Cyprus has many reasons to celebrate Europe Day and, most importantly, 20 years of membership of the European Union. There is no doubt that as a country we have grown up politically, economically and socially as a member of the Union. There may still be some way to go before the Republic reaches full maturity, but significant progress has been made thanks to the adoption of the EU acquis and its directives.

There is now an EU framework within which government and politicians have to operate, no longer able to act in the arbitrary ways of the past. Restrictions have been placed on them, while accountability and transparency have increased. There is still room for improvement, but politicians now know that they could be called to account by the Commission and face infringement procedures for actions that ignore directives or failure to implement them. The golden passports industry was eventually stopped by the EU.

For citizens, there is more protection against state arbitrariness which was rampant before membership while the rights of minority groups are now safeguarded. People’s rights no longer exist just in theory, but they have to be practically respected. We may take all these things for granted today, but older generations know that the situation was very different in pre-membership days, when political connections meant everything.

Arguably, the most important benefit of membership has been the increase in security. A third of Cyprus may still be under Turkish occupation, but people feel much more secure now that the Republic belongs to large grouping of states. Membership offers a level of security that did not exist before 2004, a level of protection against Turkey which, despite the occasional confrontational rhetoric, wants to maintain good relations with the EU.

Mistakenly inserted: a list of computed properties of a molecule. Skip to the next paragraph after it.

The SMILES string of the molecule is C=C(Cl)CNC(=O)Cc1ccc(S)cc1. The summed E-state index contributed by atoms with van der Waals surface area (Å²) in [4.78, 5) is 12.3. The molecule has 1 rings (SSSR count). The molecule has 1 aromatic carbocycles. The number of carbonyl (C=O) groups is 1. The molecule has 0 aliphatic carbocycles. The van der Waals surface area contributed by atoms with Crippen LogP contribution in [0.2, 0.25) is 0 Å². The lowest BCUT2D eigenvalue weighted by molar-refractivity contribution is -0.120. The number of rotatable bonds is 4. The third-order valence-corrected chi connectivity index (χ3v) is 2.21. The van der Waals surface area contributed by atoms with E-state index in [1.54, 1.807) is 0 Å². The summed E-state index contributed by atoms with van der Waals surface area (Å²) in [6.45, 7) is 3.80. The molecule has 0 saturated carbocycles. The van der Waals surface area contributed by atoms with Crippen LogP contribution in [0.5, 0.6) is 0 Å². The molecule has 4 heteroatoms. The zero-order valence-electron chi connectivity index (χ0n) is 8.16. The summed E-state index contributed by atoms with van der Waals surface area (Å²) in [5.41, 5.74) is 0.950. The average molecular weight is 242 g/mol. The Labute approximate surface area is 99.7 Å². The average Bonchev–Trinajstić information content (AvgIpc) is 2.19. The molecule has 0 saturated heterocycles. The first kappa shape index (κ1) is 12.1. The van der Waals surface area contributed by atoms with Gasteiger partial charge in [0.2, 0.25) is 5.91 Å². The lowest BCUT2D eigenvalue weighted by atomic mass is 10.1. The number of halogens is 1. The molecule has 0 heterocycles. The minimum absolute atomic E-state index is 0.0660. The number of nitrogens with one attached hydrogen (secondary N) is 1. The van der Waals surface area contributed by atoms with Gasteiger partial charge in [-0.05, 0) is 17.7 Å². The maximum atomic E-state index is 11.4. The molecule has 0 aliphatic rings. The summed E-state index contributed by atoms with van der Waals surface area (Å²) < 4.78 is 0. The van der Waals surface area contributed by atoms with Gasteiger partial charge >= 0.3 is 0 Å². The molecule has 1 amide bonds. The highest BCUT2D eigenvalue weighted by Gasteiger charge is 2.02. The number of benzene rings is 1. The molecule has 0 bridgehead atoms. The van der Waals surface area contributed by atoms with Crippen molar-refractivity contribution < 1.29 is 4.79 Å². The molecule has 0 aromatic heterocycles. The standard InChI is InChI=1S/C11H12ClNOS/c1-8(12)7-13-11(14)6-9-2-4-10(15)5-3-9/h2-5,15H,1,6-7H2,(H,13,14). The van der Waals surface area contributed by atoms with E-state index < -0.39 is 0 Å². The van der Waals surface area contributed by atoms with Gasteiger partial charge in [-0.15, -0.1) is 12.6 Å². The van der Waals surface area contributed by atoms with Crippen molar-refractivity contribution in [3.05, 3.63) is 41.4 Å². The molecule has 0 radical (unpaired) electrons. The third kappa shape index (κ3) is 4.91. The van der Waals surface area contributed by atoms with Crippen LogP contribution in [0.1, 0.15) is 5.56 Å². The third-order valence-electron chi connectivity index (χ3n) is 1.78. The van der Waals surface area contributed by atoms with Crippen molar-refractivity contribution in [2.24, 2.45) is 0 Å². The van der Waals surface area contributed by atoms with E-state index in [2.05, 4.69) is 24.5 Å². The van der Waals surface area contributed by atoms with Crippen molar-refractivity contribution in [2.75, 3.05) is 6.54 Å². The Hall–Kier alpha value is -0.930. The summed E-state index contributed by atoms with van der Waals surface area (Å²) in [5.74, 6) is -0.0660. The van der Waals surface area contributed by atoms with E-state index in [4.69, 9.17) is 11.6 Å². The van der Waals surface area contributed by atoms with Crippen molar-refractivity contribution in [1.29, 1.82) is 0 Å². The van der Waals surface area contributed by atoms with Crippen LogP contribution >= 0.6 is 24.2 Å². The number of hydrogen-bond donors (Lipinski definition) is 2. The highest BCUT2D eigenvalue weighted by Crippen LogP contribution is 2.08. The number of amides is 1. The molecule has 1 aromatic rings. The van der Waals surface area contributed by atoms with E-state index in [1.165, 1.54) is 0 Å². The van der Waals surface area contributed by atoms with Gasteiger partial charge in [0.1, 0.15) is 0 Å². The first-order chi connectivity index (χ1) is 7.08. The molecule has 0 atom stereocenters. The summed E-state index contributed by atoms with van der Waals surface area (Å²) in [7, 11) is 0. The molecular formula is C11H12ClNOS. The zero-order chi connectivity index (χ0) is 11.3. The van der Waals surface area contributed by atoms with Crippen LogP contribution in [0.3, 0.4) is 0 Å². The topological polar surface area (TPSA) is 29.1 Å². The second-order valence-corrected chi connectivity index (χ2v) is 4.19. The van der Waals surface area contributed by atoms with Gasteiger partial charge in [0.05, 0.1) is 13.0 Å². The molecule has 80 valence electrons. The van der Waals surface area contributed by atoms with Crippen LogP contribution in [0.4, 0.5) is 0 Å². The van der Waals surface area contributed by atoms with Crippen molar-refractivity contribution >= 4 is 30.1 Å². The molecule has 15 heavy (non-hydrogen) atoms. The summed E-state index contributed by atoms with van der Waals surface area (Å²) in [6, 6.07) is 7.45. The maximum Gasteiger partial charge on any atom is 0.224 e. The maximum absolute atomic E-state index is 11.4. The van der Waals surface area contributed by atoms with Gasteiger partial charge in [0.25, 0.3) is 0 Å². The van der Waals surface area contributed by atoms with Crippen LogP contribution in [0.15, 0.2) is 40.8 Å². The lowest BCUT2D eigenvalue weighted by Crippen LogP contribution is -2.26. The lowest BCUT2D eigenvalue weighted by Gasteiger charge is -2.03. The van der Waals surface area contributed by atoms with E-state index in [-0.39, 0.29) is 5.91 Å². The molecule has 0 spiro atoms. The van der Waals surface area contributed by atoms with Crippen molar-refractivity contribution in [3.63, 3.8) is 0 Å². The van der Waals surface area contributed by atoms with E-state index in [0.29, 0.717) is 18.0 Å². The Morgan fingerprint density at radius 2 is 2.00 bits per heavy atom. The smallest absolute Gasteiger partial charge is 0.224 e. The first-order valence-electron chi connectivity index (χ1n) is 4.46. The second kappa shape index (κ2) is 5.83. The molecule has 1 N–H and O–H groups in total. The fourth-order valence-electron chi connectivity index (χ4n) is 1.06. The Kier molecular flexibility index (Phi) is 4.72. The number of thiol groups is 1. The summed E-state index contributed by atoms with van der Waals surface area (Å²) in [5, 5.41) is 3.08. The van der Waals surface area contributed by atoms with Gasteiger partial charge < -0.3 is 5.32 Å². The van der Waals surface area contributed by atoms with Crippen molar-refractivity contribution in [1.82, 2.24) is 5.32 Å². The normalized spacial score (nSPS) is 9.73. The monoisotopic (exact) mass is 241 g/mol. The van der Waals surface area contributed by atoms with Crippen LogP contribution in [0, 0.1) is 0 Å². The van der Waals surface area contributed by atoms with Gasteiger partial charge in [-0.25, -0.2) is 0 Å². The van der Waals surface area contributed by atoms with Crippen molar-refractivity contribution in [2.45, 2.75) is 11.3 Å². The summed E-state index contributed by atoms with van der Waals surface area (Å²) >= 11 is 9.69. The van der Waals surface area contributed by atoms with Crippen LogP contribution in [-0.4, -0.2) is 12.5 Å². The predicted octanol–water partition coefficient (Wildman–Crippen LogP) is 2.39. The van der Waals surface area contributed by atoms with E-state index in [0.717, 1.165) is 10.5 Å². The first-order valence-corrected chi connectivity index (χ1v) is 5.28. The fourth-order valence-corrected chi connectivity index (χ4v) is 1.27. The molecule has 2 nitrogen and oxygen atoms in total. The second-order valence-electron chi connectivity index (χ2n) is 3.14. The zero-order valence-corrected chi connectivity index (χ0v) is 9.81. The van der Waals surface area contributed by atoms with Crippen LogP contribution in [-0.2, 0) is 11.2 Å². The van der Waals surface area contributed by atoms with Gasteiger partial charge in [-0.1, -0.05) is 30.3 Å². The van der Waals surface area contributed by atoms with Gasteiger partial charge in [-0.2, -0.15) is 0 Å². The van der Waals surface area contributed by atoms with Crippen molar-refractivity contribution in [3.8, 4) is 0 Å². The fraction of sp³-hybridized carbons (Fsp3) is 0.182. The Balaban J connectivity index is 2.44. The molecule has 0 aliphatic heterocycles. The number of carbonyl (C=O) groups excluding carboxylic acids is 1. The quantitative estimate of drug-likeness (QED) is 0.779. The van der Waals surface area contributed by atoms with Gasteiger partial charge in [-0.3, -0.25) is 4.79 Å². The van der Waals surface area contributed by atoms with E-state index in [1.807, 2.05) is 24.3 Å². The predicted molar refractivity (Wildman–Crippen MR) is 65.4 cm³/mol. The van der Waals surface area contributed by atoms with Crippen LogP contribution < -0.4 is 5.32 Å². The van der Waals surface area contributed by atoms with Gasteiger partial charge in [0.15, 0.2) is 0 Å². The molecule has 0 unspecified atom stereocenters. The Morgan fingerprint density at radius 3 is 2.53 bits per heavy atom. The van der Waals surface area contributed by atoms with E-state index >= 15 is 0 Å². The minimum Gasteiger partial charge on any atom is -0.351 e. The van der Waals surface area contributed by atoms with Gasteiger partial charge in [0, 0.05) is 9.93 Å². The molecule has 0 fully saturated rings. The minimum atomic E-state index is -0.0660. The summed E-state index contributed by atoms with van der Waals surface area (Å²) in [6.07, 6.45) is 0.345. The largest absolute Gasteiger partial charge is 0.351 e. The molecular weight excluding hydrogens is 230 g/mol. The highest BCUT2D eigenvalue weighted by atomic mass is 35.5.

The only negative of membership is that it has led to complacency regarding the Cyprus problem, our politicians believing there is no need for a settlement now we are part of the EU. This position emerged just before accession, on claims that a better deal than the Annan plan could be secured once Cyprus was an EU member. Twenty years later, even though a better deal was on the cards and was rejected by Nicos Anastasiades in 2017, the prospects of a settlement have all but vanished. It is a pity because Turkey’s influence on the north would be drastically reduced if it became EU territory as part of a settlement. Our politicians refuse to see this.

We fully agree, however, with President Nikos Christodoulides’ view that “twenty years after our country’s accession, the transformation of our country for the better is clearly evident.” It is a pity that we are reluctant to allow this transformation to expand to the northern part of Cyprus.